“The first principle on which the game of basketball was based was that it should demand of, and develop in, the player the highest type of physical and athletic development.”
− Dr. James Naismith, Inventor of Basketball
Elite basketball players are amazing to watch.
They’re graceful, adept, and some of them seemingly defy the laws of physics. To top it off, they can make all look so easy!
But any basketball athlete who has put the work in knows it’s anything but easy. Physically, it requires aerobic and anaerobic training for stamina and endurance, plyometrics for jump training involving rapid stretching and contracting of muscles to increase muscle power, exercises for mobility and flexibility, and weight training for strength.
Your body is an awesome machine.
It actually uses different fuel tanks, or energy systems, depending on the duration and intensity of the activity you are performing. The key to any comprehensive sport-specific conditioning program is to train the appropriate energy system to the extent you will use it in performing that sport.
In order for a basketball athlete to achieve peak performance, a mix of proper warm ups, flexibility training, resistance training, basketball-specific conditioning, and skill training need to be incorporated the overall fitness routine.
That’s why the MASS Suit is perfect for basketball athletes of all skill levels!
What we want to do is help you discover your physical strengths and weakness in order to help you optimize your results on the court.
Below, you will find a program testing outline that will do just that.
We’ll also show you how, with the help of MASS Suit, you can improve almost every aspect of your basketball-specific fitness output.
Let’s dive in!
Take Inventory of Your Strengths and Weaknesses
It’s important that you keep records of your progress during the year by periodically going through a series of tests that measure your body weight, percentage of body fat, flexibility, vertical jump, leg strength, upper body strength, agility, speed, and endurance.
Essentially what you’re doing is setting up a baseline. By having a record of each test, you’ll be able to see areas in which you are improving.
It will also shed some light on any particular areas of weakness that need more dedicated focus.
Perform these tests at least three times a year — at the beginning of the off-season, at the beginning of the pre-season, and a few days before the beginning of your first day of practice.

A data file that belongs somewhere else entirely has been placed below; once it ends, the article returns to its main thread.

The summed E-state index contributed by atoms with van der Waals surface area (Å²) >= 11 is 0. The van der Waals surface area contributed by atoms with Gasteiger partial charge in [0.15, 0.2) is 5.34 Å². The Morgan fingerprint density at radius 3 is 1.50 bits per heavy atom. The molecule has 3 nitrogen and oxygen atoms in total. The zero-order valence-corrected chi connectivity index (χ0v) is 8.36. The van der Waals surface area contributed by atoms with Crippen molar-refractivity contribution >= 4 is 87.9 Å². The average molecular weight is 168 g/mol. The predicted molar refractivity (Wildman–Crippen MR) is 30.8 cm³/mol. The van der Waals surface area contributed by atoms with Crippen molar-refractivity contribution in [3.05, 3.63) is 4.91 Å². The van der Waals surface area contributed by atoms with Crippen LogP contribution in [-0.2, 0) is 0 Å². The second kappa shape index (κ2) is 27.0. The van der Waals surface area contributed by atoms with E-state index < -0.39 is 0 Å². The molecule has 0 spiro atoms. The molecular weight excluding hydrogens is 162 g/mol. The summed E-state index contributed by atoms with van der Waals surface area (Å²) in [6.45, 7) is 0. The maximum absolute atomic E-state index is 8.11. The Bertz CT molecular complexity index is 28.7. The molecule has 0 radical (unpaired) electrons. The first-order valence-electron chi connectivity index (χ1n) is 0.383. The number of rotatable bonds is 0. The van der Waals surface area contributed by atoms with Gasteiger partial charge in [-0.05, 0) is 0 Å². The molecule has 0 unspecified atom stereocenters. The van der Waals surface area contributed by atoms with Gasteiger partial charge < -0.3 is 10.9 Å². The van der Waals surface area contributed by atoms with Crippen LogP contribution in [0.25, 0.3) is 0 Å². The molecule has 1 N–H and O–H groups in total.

A coach or trainer who is familiar with each testing procedure should help administer each test. Spread the testing over two separate days to provide your body with a rest.
Record each of these metrics for future reference:
Measure your height without shoes, then without shoes.
Body fat percentage
Bench press max
Push press max
Squat or leg press max
Complete sit and reach.
No step vertical jump
20-yard shuttle run
300-yard shuttle run
Pay Attention to What These Numbers Tell You
Height and weight
Measure your height and weight at the beginning of the season and periodically during the year. When taking height and weight measurements, record them with your shoes on and with your shoes off.
(These are measurements most colleges and pro recruiters want to know. Be sure to point your toes out and place your heels together and against the wall for accurate and consistent height measurements.)
Testing Your Body Fat Percentage
Extra body fat can hamper play by siloing speed and acceleration and impairing jumping ability. That’s why it is so important to test body fat percentages when possible. The most straightforward way to measure your body fat is with skin calipers.
Having some body fat is important for daily functions; it provides joint support and the energy that you need for long bouts of training and playing ball.
Also, keep in mind that the ideal body composition of men and women are different; biologically, women tend to store more fat than men.
Men also tend to have more muscle mass than women. These differences in muscle mass help explain the general differences in strength levels between men and women.
Take a look at what the average body fat for a basketball player is.
Below is a range of body fat composition (by position) to be use as a guideline: